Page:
You are so right! I was never a sweet tooth, but became even less so after going Chuck Norris on simple carbs.

Plain Chobani is not pleasant though.. Berries are not practical to carry. I found on good authority that dried apples, plums, apricots, and peaches have all an insanely low GI (under 30). Probably even slower with the casein that is Chobani...

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PostPosted: Wed Jul 04, 2012 9:32 am 
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Sorry Oscar and Robert, I can't write shortly. It's impossible. In case of "Too long, didn't read" -syndrome, I say carbs are the correct nutrient in the workout window. Also I hassle with the meal frequency myth.

emil3m wrote:
what is your take on carbs in the morning? you mentioned controlling insulin and this is one of the primary reasons people give for low GI carbs as part of every meal.. As a note, even though I eat carbs every meal, it's a very small amount (20-30 grams) unless it is pre or post workout. Even that is not necessary? Due to diabetes in family history I keep a close eye on GI. even post workout I stay away from the 90s and stay within the banana range for shakes.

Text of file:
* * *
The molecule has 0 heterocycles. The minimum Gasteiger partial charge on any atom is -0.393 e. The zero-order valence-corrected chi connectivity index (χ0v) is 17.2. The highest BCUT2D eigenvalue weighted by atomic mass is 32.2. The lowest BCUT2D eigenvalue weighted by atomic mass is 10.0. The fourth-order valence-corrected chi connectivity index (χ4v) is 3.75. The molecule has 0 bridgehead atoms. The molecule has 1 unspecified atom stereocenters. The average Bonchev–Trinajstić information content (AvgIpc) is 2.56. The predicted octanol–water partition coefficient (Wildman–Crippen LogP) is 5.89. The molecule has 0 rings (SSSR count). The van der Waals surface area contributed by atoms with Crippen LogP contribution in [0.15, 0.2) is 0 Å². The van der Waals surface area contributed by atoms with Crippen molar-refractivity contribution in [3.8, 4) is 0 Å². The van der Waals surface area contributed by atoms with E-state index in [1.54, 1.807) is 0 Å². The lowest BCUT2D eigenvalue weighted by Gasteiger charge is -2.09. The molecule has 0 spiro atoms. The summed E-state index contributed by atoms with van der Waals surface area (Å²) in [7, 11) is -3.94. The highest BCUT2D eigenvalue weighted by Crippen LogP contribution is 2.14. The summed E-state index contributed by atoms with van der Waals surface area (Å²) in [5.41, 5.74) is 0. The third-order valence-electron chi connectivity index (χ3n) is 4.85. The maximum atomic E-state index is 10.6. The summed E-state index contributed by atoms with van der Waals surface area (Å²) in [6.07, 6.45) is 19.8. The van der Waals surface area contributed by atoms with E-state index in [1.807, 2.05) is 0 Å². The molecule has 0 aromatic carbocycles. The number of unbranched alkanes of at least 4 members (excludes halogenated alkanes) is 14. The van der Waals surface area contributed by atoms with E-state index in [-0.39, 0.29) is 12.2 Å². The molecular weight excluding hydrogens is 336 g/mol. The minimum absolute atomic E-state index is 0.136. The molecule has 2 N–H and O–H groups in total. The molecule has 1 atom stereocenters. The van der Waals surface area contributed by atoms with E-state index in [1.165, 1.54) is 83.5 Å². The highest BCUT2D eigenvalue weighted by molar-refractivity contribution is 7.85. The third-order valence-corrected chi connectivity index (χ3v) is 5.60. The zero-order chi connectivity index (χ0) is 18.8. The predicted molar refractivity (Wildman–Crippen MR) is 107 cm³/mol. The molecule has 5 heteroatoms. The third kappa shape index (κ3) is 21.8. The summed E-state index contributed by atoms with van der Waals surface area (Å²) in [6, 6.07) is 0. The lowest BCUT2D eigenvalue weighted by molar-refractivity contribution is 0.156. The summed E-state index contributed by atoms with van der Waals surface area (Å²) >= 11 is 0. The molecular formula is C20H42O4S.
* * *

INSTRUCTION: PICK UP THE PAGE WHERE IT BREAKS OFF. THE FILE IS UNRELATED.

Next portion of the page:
Don't get stuck on the GI. Only some fruits, legumes and veggies have an actual low GI. All bread, grain and some fruits have high GI. Diabetes stays off if you control the insulin bursts, which means = Control carb intake. Nothing more. No matter the GI. Rather look at the fiber intake, not the GI-value. Many people recommend zero carbs in the morning. Also the number one fat loss tip is to fast the breakfast, aka eat about an hour or two after you wake up. Low carbs in the morning mean less insulin, which means there is nothing useless (at that point) running in your veins and blocking fat burning. Not much sugar, not much insulin.

I state my view again: IMO, For optimal performance and development, carbs are an essential part of workout nutrition. The window around workouts might be a total of 12 hours, even more. It depends on a lot of things. With nothing else you don't need carbs. I eat some before a workout (optional), and after a workout (less optional). I never go very low on carbs, but keep it to fuits and veggies on off days. For post workout, don't worry about the insulin. If you have it lower on carbs other days, I think you can fairly have 100-250g of carbs after working out. No matter the GI. Almost everything will be sucked into the bodies glycogen storages, in example muscle and liver. Carbs after workout are good for your recovery and performance. They also have a role in preventing muscle cell breakdown (Or muscle protein loss if you want to be precise).